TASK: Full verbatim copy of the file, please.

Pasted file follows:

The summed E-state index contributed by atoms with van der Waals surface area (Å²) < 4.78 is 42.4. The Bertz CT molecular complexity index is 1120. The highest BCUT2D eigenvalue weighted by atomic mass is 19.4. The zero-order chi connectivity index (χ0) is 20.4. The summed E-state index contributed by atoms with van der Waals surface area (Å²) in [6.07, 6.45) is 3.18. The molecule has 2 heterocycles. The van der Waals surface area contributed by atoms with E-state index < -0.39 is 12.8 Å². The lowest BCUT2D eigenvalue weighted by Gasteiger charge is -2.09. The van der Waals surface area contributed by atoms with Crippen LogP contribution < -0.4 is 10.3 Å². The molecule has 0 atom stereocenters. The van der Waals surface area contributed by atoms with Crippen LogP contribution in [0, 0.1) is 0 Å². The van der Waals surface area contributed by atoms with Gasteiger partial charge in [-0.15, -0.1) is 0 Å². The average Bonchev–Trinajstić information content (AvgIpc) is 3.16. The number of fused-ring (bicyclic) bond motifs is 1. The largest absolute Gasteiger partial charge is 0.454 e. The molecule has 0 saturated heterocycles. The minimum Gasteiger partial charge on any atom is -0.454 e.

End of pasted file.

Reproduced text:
The summed E-state index contributed by atoms with van der Waals surface area (Å²) < 4.78 is 42.4. The Bertz CT molecular complexity index is 1120. The highest BCUT2D eigenvalue weighted by atomic mass is 19.4. The zero-order chi connectivity index (χ0) is 20.4. The summed E-state index contributed by atoms with van der Waals surface area (Å²) in [6.07, 6.45) is 3.18. The molecule has 2 heterocycles. The van der Waals surface area contributed by atoms with E-state index < -0.39 is 12.8 Å². The lowest BCUT2D eigenvalue weighted by Gasteiger charge is -2.09. The van der Waals surface area contributed by atoms with Crippen LogP contribution < -0.4 is 10.3 Å². The molecule has 0 atom stereocenters. The van der Waals surface area contributed by atoms with Crippen LogP contribution in [0, 0.1) is 0 Å². The van der Waals surface area contributed by atoms with Gasteiger partial charge in [-0.15, -0.1) is 0 Å². The average Bonchev–Trinajstić information content (AvgIpc) is 3.16. The number of fused-ring (bicyclic) bond motifs is 1. The largest absolute Gasteiger partial charge is 0.454 e. The molecule has 0 saturated heterocycles. The minimum Gasteiger partial charge on any atom is -0.454 e.